My Wife's Lovers
|My Wife's Lovers|
|Dimensions||6 ft (1.8 m) × 8.5 ft (2.6 m)|
|Weight||227 lb (103 kg)|
|Commissioned by||Kate Birdsall Johnson|
My Wife's Lovers is a canvas painting by Austrian artist Carl Kahler (1855–1906) depicting forty-two of American millionaire Kate Birdsall Johnson's Turkish Angora cats. The title of the painting was potentially conceived by her husband, who may have referred to the cats with the phrase. Measuring 6 by 8.5 feet (1.8 m × 2.6 m), the canvas weighs 227 pounds (103 kg).
Johnson, who owned 350 cats that she housed in her summer house Buena Vista near Sonoma, California, commissioned the painting in 1891. Having never painted a cat before, Kahler spent three years studying cat poses and learning their habits. He reportedly received around $5,000 for the painting (equivalent to $140,000 in 2019). The center of the painting shows her cat Sultan, bought by Johnson during a trip to Paris. Johnson lent the painting for the 1893 Chicago World's Fair, and in the next year it was acquired by Ernest Haquette for his Palace of Art Salon in San Francisco. While the salon was destroyed in the 1906 San Francisco earthquake, the painting survived it.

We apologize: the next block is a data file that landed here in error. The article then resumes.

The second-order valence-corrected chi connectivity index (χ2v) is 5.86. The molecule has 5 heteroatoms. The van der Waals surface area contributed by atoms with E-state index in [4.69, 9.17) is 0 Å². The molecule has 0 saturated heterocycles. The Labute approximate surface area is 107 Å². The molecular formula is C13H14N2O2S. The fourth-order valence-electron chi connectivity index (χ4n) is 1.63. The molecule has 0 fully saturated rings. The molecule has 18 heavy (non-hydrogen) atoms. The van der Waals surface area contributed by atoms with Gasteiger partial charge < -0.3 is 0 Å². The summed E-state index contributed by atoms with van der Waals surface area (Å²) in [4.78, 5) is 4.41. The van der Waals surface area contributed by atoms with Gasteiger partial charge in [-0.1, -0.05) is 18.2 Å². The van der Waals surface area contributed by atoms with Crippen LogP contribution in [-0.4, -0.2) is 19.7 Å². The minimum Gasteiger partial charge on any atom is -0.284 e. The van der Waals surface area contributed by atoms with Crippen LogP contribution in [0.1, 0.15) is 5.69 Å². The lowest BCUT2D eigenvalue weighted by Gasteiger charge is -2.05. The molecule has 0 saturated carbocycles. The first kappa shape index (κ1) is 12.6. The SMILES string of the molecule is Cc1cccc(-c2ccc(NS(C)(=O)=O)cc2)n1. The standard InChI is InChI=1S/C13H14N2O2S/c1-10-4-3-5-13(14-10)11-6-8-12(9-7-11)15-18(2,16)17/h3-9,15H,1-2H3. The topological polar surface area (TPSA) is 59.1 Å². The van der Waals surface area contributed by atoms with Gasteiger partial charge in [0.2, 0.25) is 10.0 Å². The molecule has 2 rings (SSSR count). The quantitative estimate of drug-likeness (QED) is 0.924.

Purchases and display
My Wife's Lovers subsequently hung in Frank C. Havens' Piedmont Art Gallery in Piedmont, California, and was later purchased by a couple from Chicago. In November 2015, the painting was sold at Sotheby's to a private California buyer for $826,000.
- Blakemore, Erin. "Someone Just Paid $826,000 for the Greatest Cat Painting of All Time". Smithsonian. Retrieved 2018-11-19.
- Emily Saul (November 3, 2015). "World's largest cat painting sells for $826K". New York Post. Retrieved 16 November 2015.
- Rose, Joseph (January 23, 2016). "The world's greatest cat painting is coming to Portland". OregonLive.com. Retrieved 2018-11-19.
- "How a Painting of One Woman's 42 Cats Earned More than $820,000 at Auction". Architectural Digest. November 4, 2015. Retrieved 16 November 2015.
- "Carl Kahler: My Wife's Lovers - Portland Art Museum". Portland Art Museum. Retrieved 2018-11-19.